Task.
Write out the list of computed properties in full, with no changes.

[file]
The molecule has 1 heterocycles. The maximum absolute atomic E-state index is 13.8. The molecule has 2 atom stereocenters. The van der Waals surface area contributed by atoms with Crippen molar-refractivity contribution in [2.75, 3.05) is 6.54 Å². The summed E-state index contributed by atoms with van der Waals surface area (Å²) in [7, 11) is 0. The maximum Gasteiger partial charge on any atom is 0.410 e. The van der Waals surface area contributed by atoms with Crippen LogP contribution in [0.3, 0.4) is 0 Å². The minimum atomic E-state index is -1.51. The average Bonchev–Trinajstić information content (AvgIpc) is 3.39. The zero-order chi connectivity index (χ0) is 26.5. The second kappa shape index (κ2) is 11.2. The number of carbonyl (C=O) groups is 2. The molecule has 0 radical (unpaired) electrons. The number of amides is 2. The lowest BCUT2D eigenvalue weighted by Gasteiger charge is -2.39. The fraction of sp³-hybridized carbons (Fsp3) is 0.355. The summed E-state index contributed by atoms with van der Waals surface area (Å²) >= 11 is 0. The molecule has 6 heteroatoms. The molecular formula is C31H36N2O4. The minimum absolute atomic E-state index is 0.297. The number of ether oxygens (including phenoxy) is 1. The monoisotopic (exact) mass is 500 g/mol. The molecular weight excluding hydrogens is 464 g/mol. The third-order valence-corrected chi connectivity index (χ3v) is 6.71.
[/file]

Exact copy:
The molecule has 1 heterocycles. The maximum absolute atomic E-state index is 13.8. The molecule has 2 atom stereocenters. The van der Waals surface area contributed by atoms with Crippen molar-refractivity contribution in [2.75, 3.05) is 6.54 Å². The summed E-state index contributed by atoms with van der Waals surface area (Å²) in [7, 11) is 0. The maximum Gasteiger partial charge on any atom is 0.410 e. The van der Waals surface area contributed by atoms with Crippen LogP contribution in [0.3, 0.4) is 0 Å². The minimum atomic E-state index is -1.51. The average Bonchev–Trinajstić information content (AvgIpc) is 3.39. The zero-order chi connectivity index (χ0) is 26.5. The second kappa shape index (κ2) is 11.2. The number of carbonyl (C=O) groups is 2. The molecule has 0 radical (unpaired) electrons. The number of amides is 2. The lowest BCUT2D eigenvalue weighted by Gasteiger charge is -2.39. The fraction of sp³-hybridized carbons (Fsp3) is 0.355. The summed E-state index contributed by atoms with van der Waals surface area (Å²) >= 11 is 0. The molecule has 6 heteroatoms. The molecular formula is C31H36N2O4. The minimum absolute atomic E-state index is 0.297. The number of ether oxygens (including phenoxy) is 1. The monoisotopic (exact) mass is 500 g/mol. The molecular weight excluding hydrogens is 464 g/mol. The third-order valence-corrected chi connectivity index (χ3v) is 6.71.